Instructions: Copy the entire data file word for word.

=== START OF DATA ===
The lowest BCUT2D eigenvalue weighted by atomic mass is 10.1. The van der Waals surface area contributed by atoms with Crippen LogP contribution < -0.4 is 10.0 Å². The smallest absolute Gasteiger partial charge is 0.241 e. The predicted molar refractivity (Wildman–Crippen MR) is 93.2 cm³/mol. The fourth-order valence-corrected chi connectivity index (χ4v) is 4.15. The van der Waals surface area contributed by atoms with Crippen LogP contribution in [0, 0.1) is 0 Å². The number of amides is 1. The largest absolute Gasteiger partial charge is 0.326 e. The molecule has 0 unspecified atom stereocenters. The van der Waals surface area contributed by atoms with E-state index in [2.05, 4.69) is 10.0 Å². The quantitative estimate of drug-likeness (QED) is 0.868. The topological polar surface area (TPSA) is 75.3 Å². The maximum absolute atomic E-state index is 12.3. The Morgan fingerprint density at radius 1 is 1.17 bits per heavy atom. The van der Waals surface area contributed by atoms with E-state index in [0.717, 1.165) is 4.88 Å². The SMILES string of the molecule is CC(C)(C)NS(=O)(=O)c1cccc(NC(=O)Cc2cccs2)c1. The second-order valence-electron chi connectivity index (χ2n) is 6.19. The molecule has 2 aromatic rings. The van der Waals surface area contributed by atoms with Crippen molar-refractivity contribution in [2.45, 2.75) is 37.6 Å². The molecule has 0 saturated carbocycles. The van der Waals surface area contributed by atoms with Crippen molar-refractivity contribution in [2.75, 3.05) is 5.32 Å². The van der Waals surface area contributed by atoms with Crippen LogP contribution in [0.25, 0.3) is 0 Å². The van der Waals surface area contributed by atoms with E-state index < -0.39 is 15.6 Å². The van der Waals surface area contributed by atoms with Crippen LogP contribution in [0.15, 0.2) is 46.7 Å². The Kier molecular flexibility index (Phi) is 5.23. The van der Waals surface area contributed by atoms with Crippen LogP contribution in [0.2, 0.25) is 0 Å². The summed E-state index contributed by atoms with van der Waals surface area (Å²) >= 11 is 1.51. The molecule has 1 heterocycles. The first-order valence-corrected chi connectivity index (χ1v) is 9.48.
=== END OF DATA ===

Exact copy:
The lowest BCUT2D eigenvalue weighted by atomic mass is 10.1. The van der Waals surface area contributed by atoms with Crippen LogP contribution < -0.4 is 10.0 Å². The smallest absolute Gasteiger partial charge is 0.241 e. The predicted molar refractivity (Wildman–Crippen MR) is 93.2 cm³/mol. The fourth-order valence-corrected chi connectivity index (χ4v) is 4.15. The van der Waals surface area contributed by atoms with Crippen LogP contribution in [0, 0.1) is 0 Å². The number of amides is 1. The largest absolute Gasteiger partial charge is 0.326 e. The molecule has 0 unspecified atom stereocenters. The van der Waals surface area contributed by atoms with E-state index in [2.05, 4.69) is 10.0 Å². The quantitative estimate of drug-likeness (QED) is 0.868. The topological polar surface area (TPSA) is 75.3 Å². The maximum absolute atomic E-state index is 12.3. The Morgan fingerprint density at radius 1 is 1.17 bits per heavy atom. The van der Waals surface area contributed by atoms with E-state index in [0.717, 1.165) is 4.88 Å². The SMILES string of the molecule is CC(C)(C)NS(=O)(=O)c1cccc(NC(=O)Cc2cccs2)c1. The second-order valence-electron chi connectivity index (χ2n) is 6.19. The molecule has 2 aromatic rings. The van der Waals surface area contributed by atoms with Crippen molar-refractivity contribution in [2.45, 2.75) is 37.6 Å². The molecule has 0 saturated carbocycles. The van der Waals surface area contributed by atoms with Crippen molar-refractivity contribution in [2.75, 3.05) is 5.32 Å². The van der Waals surface area contributed by atoms with Crippen LogP contribution in [0.25, 0.3) is 0 Å². The van der Waals surface area contributed by atoms with E-state index < -0.39 is 15.6 Å². The van der Waals surface area contributed by atoms with Crippen LogP contribution in [0.15, 0.2) is 46.7 Å². The Kier molecular flexibility index (Phi) is 5.23. The van der Waals surface area contributed by atoms with Crippen LogP contribution in [0.2, 0.25) is 0 Å². The summed E-state index contributed by atoms with van der Waals surface area (Å²) >= 11 is 1.51. The molecule has 1 heterocycles. The first-order valence-corrected chi connectivity index (χ1v) is 9.48.